The new penology

There’s an excellent and much-cited article, “The New Penology,” which I think is worth a read. The old approach was retribution, i.e. holding the defendant accountable for wrong he had committed. Then they switched to rehabilitation, which meant saying, “He doesn’t have free will, so he’s not really responsible for his actions; but we can influence his future actions by putting him through a rehabilitative program.”

Then in the mid-1970s, that theory got discredited, and we switched over to the current McDonaldized model, which is based on incapacitation. I.e., put members of the population into risk groups and restrict the liberty of those who are deemed high-risk.

That was the philosophy behind taking away custody of Piper from me. A retributionist policy would’ve said, “He hasn’t done anything to her yet, so his freedom to be with her should not be restricted.” A rehabilitative policy would’ve said, “Let’s get him into a program to try to enable him to be with her without harming her.” But the current, incapacitationist philosophy says, “Since he’s been assessed as posing a risk to her (by virtue of being placed into the risk group known as “men diagnosed with pedophilia and autism”), let’s take away his ability to harm her by restricting his liberty.”

(At the same time, making my intentions known in a way helped protect me, because now that I’ve been incapacitated through loss of custody, I can’t actually immediately follow through on anything like what I had planned, that would land me in prison for a long time.)

So that is what happened. Incapacitationism has its merits, but also its flaws, most notably that if you’re someone who dindu nuffin, or who committed some very petty offense, you can still have quite a lot of freedom taken away from you on the basis of fears that you’ll commit crimes in the future. This is Minority Report stuff. Most mainstream modern criminologists would probably support a Minority Report-type system, if they could be sure that the predictions of future crime were reliable.

Incapacitationism tends to be opposed by, e.g., blacks, because they’re in a class of people that’s considered at high risk of committing crimes and therefore they’re liable to get treated harshly by the system. It’s the same way with pedophiles and many other groups. People are losing their kids left and right, or getting lengthier sentences, or more restrictive conditions of probation, because a psychologist diagnosed them with a certain disorder and said, “Therefore, they’re at elevated risk of committing a crime.” The philosophy of incapacitation creates a lot of scope for net-widening.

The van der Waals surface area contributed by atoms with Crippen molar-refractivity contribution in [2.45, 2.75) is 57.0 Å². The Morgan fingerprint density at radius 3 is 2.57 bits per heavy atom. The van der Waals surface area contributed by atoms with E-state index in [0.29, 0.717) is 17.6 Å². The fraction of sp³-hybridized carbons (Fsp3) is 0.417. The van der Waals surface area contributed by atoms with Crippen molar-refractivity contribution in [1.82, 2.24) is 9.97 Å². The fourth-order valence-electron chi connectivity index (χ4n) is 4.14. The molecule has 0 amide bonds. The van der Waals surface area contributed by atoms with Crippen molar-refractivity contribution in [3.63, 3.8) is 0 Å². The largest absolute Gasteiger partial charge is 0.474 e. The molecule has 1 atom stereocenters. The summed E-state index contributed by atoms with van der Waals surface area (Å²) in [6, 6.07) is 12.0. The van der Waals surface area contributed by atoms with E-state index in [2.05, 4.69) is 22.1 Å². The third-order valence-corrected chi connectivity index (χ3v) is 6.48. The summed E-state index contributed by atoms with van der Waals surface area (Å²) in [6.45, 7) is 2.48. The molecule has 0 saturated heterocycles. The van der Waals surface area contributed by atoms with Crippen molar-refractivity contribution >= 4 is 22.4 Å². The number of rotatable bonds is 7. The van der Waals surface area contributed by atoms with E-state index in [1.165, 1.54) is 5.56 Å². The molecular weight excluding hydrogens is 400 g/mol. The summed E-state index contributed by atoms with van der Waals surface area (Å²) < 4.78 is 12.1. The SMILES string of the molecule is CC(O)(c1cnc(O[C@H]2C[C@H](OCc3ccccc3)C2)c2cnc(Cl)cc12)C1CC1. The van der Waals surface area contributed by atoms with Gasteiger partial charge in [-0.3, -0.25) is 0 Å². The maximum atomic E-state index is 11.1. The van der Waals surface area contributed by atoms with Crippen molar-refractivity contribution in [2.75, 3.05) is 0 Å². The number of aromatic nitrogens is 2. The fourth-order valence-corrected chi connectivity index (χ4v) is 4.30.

One thought on “The new penology

  1. I prefer proportionate retribution. The trouble with the old retributive system is that it was like, oh, you stole someone’s horse. Ok then we’ll have you executed. It just didn’t seem very proportionate and that’s partly why they came up with the rehabilitative system but it didn’t really differentiate between victimless crimes and crimes with victims and crimes with very grave consequences for victims. So the victimless crime offenders got screwed over because they had to rehabilitate themselves when they did nothing wrong which is very hard to do. And the serious offenders got off too lightly. So now they’ve come up with incapacitationism which is a fucking insane ideology.

    I like your term “incapacitationism”, before I just thought of it as 1984/minority report style policing but putting it the way you do really puts the blame at the feet of the bureaucrats. If you call it 1984/minority report none of the bureaucrats realise that they are creating such a system, they always find an excuse to say “oh it’s not 1984 yet” but when you mention assessing risk etc it’s kind of hard for them to hide from the fact that’s what they do. And it’s a horrible, horrible mindset.


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